Please welcome my fellow Astraea Press author R R Smythe!
Tell us a little about yourself.
Hmm. Well, by day I am a pediatric therapist. I specialize in the autism spectrum, sensory processing and feeding disorders. So I spend my days with food, puke and tears. And no that is not a rock band lol.
By night, I write. I’ve been published since 2006. I was research assistant to NY Times Best Seller Jodi Picoult for her autism book, House Rules.
What is autism?
Well, depends who you ask. With the advent of the DSM 5, there will only be one autism. I, for one, believe in the spectrum. From full blown autism the whole way up to asperger’s syndrome.
Here’s the wikipedia defintion:
Autism is a disorder of neural development characterized by impaired social interaction andcommunication, and by restricted and repetitive behavior. The diagnostic criteria require that symptoms become apparent before a child is three years old. Autism affects information processing in the brain by altering how nerve cells and their synapses connect and organize; how this occurs is not well understood. It is one of three recognized disorders in the autism spectrum (ASDs), the other two being Asperger syndrome, which lacks delays in cognitive development and language, and pervasive developmental disorder, not otherwise specified (commonly abbreviated as PDD-NOS), which is diagnosed when the full set of criteria for autism or Asperger syndrome are not met.
How does are people on the autism spectrum affected?
I would say the most prominent feature is impaired sensory processing. Their senses are either over-reacting or under-reacting.
An example of a feeding child, with over sensitive skin may gag at the sight of food on her tray. Touching it feels noxious and the inside of her mouth is so sensitive, she prefers NOT to eat rather than tolerate the texture. Fun, right. Fun, no.
Please tell us about a personal experience with autism.
Autism is no longer a death sentence—ie you will be institutionalized. With the gamut of interventions out there, both biological and behavioral and therapy options out there, many many people make significant progress.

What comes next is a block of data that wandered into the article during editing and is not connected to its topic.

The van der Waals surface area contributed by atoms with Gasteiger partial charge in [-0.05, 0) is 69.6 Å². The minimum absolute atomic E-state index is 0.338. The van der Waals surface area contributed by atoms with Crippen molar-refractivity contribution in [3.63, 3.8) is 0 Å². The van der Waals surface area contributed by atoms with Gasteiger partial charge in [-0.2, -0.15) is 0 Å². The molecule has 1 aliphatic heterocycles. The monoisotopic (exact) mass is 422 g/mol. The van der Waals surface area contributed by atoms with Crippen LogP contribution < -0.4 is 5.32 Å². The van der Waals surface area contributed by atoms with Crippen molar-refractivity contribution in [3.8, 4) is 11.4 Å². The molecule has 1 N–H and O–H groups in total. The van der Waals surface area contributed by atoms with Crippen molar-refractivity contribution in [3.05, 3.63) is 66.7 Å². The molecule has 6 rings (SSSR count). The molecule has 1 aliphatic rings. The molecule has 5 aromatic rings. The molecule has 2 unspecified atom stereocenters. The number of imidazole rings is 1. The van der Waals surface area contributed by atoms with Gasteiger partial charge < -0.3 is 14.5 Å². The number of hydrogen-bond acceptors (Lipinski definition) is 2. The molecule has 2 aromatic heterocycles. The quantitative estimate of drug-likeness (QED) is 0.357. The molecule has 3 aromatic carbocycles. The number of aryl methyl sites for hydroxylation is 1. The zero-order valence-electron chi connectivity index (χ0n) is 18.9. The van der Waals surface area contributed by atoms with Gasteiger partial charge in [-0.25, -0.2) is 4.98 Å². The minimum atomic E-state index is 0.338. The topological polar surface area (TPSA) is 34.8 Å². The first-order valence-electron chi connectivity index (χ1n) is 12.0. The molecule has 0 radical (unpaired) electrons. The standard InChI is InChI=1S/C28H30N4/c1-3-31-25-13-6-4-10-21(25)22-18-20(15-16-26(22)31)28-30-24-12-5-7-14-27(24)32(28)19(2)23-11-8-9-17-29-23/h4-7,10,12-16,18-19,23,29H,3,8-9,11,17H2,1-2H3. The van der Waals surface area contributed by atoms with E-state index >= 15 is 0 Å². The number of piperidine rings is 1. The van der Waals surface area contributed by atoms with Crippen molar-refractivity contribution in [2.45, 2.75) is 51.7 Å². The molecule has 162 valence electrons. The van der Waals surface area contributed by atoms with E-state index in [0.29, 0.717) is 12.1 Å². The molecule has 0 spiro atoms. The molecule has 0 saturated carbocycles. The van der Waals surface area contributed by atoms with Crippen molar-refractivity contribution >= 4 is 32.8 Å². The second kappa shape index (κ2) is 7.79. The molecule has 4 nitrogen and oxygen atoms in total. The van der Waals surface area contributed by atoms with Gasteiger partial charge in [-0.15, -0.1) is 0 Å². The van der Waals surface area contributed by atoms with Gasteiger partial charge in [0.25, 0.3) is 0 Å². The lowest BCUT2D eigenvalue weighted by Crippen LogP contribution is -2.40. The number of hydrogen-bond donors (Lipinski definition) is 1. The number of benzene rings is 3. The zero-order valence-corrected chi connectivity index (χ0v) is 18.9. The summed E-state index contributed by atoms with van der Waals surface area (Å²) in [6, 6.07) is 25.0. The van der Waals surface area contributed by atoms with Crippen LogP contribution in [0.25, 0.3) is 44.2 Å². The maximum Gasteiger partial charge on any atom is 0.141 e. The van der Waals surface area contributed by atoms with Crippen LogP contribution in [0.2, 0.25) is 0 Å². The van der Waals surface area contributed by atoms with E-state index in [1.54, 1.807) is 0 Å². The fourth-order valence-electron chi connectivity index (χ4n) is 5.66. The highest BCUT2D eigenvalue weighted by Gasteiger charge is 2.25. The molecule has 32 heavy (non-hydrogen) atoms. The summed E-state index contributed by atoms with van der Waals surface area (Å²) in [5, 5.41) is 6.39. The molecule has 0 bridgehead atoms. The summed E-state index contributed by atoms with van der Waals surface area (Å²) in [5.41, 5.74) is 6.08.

We hear so much about the challenges faced by people on the autism spectrum and their families. Can you tell us something about the other side, the good things about autism?
Well, half of NASA probably is on the spectrum lol. It’s often paired with genius level intelligence. If you are able to control the sensory issues and tweak the social anxiety, there is often a massively complex and intelligent person underneath.
Thank you for being here today!
About R R Smythe:
R R Smythe writes Young Adult Historical Thrillers and Fantasy, with romantic elements. She can be found digging in her garden, tapping out secrets on her laptop or hiding behind her enormous to be read pile. She believes in six impossible things before breakfast, and is in visual nirvana with any Tim Burton film.
Mia Templeton is dying. Or was dying. After receiving a heart transplant, her world is forever altered. Before her eyes open, she overhears her donor was a murdered girl of the same age. Whispers invade Mia’s head before she’s even left the recovery room. She develops tastes for foods she once hated, and dreams so vivid, she feels they’re someone else’s memories. Her personality is altered—once a quiet doormat, she’s now inexplicably flippant, and confident. And her unexplained longing for the new boy at school is borderline obsessive.
Morgan Kelley is new. Adopted by his aunt, a descendant of Louisa May Alcott (Little Women), he’s thrown into life at a new high school, and as a historical guide for his aunt’s store—a homage to all things Alcott. Conspiracy theories abound about his mangled lower leg—but no-one has been brave enough to ask. Till Mia.
Something is awry with the Underground Railroad tunnels beneath his aunt’s home. Mia and Morgan enter the world of a secret Literary Society–and are drafted to help bring a rogue Literary giant to justice, solve the mystery of her heart donor, the the real fate of Beth from Little Women.